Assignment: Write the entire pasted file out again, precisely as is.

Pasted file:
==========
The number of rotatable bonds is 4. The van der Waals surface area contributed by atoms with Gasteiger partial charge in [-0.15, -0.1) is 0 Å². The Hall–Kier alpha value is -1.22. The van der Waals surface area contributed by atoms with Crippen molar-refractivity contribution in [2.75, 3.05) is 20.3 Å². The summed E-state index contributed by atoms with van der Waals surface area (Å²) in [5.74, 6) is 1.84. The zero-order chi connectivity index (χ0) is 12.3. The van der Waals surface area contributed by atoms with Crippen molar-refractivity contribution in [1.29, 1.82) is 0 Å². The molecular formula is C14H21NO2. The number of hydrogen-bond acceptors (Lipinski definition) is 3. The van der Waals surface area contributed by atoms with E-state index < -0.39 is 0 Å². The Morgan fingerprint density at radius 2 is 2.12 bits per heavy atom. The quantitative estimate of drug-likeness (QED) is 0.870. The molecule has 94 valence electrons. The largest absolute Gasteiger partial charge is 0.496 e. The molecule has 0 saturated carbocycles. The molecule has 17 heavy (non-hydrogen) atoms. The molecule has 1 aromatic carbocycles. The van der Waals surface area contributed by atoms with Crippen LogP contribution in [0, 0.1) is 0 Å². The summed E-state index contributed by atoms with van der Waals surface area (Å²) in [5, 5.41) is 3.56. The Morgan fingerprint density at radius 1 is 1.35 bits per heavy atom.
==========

The number of rotatable bonds is 4. The van der Waals surface area contributed by atoms with Gasteiger partial charge in [-0.15, -0.1) is 0 Å². The Hall–Kier alpha value is -1.22. The van der Waals surface area contributed by atoms with Crippen molar-refractivity contribution in [2.75, 3.05) is 20.3 Å². The summed E-state index contributed by atoms with van der Waals surface area (Å²) in [5.74, 6) is 1.84. The zero-order chi connectivity index (χ0) is 12.3. The van der Waals surface area contributed by atoms with Crippen molar-refractivity contribution in [1.29, 1.82) is 0 Å². The molecular formula is C14H21NO2. The number of hydrogen-bond acceptors (Lipinski definition) is 3. The van der Waals surface area contributed by atoms with E-state index < -0.39 is 0 Å². The Morgan fingerprint density at radius 2 is 2.12 bits per heavy atom. The quantitative estimate of drug-likeness (QED) is 0.870. The molecule has 94 valence electrons. The largest absolute Gasteiger partial charge is 0.496 e. The molecule has 0 saturated carbocycles. The molecule has 17 heavy (non-hydrogen) atoms. The molecule has 1 aromatic carbocycles. The van der Waals surface area contributed by atoms with Crippen LogP contribution in [0, 0.1) is 0 Å². The summed E-state index contributed by atoms with van der Waals surface area (Å²) in [5, 5.41) is 3.56. The Morgan fingerprint density at radius 1 is 1.35 bits per heavy atom.